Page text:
God has delivered the people at last!

Only…the people are having some second thoughts. Life in the wilderness is not what they expected. It is hot, they have to walk everywhere and worst of all: no food. As our passage opens, we find them looking back with longing to the fleshpots of Egypt. We may have been slaves, but at least we had enough to eat.

God hears the grumbling and God responds by promising to rain food on the people. Quails come and cover the camp, providing some tasty, locally-sourced, farm to table poultry. And in the morning, as the dew lifts, they find a fine flaky substance covering the ground. “What is it?,” they ask –“man hu? In Hebrew, a pun on its name: manna.

What is it?


What is it?

Daily bread.

What is it?

It is enough.

Heaven comes a little closer to earth: manna from heaven, sustenance in the wilderness, the bread of angels. God gives them today what they need for today.

As we prepare for the weekend, what will we want to keep in mind?



This is our first recorded instance of what will become a common occurrence. In the wilderness, Israel grumbles. Israel grumbles against Moses and Aaron and Miriam and God. Israel looks back with longing on their slavery in Egypt. Israel fails to be thankful for all that God has done.

God’s best work is done in the wilderness. I believe—and I have no scholarship to back me up, this is just One of Matt’s Theories—I believe that the Babylonian Exile was a theologically formative time for Israel. And when God’s people were uprooted from their homes, forced to live in a foreign land, stories about wandering in the wilderness took on a new resonance. Sometimes God uses the wilderness to strip away distractions, to get back to basics, to form a people worthy of the work to come. It happened after the Exodus from Egypt. It happened during the Exile in Babylon. And it happened again when Jesus went out, after his baptism, to wrestle with the question of what kind of Savior he would be.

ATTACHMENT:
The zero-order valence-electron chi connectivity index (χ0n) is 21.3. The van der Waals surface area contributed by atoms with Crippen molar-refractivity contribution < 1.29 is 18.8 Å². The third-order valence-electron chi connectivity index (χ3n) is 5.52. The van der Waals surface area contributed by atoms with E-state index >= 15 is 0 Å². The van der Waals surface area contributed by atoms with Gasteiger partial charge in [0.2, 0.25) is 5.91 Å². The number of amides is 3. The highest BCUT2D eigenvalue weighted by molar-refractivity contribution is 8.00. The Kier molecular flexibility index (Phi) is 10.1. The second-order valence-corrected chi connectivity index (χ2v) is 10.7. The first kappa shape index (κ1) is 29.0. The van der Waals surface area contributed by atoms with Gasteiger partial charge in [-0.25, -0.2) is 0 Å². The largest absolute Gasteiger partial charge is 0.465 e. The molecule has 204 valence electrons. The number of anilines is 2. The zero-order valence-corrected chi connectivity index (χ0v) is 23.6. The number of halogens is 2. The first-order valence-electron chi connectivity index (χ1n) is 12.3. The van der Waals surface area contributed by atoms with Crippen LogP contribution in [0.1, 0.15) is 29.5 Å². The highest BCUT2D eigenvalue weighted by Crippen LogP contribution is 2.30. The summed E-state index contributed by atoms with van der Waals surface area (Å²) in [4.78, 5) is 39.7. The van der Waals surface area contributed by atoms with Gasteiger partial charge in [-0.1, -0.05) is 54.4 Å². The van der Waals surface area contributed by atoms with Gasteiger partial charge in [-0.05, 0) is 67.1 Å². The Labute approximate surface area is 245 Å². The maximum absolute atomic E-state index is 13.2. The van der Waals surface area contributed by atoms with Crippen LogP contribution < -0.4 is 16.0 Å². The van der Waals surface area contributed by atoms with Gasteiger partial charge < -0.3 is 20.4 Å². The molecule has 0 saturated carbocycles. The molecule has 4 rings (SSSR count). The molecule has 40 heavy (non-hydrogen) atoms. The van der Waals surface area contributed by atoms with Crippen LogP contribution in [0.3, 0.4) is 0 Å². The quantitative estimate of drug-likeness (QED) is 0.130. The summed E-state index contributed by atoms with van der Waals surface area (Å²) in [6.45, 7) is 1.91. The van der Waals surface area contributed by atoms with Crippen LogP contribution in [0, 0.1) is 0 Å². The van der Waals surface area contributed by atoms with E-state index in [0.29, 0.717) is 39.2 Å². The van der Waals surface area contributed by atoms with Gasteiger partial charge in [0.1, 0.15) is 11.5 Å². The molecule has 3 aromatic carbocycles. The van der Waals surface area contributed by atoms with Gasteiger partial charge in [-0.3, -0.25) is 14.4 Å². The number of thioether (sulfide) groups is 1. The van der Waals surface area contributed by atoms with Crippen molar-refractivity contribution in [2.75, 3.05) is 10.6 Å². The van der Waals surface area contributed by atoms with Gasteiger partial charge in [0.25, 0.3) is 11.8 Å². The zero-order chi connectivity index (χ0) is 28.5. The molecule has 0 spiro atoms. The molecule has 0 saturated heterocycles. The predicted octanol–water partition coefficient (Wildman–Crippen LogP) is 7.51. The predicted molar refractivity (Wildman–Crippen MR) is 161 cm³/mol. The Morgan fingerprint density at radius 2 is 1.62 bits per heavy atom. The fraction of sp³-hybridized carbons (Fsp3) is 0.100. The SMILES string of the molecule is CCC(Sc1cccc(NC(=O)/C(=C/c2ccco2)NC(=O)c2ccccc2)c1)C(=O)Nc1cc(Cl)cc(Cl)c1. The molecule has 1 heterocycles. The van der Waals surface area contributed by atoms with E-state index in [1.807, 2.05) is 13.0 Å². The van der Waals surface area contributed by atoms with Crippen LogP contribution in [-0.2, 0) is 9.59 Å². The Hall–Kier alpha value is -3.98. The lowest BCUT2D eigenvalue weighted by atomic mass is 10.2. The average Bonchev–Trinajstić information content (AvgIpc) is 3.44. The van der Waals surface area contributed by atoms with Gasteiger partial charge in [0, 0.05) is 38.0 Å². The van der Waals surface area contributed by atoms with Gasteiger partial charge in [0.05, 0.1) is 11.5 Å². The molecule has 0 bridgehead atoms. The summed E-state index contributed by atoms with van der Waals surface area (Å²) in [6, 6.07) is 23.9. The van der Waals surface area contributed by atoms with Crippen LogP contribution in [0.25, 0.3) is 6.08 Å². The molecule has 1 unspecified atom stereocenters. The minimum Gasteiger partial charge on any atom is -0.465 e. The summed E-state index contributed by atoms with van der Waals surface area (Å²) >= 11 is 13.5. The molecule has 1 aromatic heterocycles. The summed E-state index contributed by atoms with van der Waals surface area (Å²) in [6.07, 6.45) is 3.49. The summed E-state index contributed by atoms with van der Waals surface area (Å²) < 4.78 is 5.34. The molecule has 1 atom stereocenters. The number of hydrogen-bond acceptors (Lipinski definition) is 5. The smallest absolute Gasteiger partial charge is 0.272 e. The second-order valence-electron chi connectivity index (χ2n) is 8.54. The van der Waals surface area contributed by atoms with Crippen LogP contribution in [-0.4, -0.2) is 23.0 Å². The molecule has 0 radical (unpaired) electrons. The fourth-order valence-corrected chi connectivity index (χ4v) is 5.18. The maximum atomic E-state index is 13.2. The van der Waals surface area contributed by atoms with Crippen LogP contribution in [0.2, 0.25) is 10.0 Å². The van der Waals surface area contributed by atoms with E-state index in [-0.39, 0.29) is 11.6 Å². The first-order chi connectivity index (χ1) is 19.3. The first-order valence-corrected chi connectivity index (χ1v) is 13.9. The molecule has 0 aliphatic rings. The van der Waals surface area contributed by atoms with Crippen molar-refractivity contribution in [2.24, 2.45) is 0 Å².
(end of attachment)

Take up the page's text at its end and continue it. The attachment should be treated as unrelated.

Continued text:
God gets things done in the wilderness. But when they go there, God’s people tend to grumble, grouse and gripe about how hard it is to belong to this God. Like a dentist’s chair, like a doctor’s office, the wilderness is where we go when the painful work needs to be done on us for the sake of our wholeness and healing.

The wilderness may make us grumble, but God means to make us well.



I take that phrase from Walter Brueggemann. It’s his description of God’s response to the grumbling in this story. Unlike the parallel story in Numbers 11, where the grumbling makes God grouchy, in Exodus 16, God responds by meeting the needs of the people. I like the idea of God “killing us with kindness” –responding to our faithlessness, not with anger and wrath, but with even more blessing.

It is a nice counterexample to the false caricature of “the wrathful God of the Old Testament.” That is exactly what we do not see here.

God looks pretty good in this story.



Manna is a powerful metaphor, one that seems to open up more and more meaning for me as time goes by. I find the reflections of John D. Caputo to be especially helpful here. “We pray,” he writes, “each day for God to provide what we need for that day….We must learn to let God be God in us, as Meister Eckhart said, to let God be God each day, day by day…” (The Weakness of God, p.157).

Understanding that God is the God of daily bread—the God who gives us today what we need for today—can change one’s entire outlook on life. We want to worry about tomorrow but God gives us what we need for today. We want to hoard and hold on to what we have given, but God promises to provide for us each day, day by day. Anxiety is futile. If we really get that, we can focus on the present moment –the place where God meets us, day after day. When we learn to be present in the present moment—to receive with gratitude the good gift of daily bread and let tomorrow worry about itself—when we are present, here, now, in this moment…God meets us.

Heaven is a place on earth. Learning to live on manna makes it so.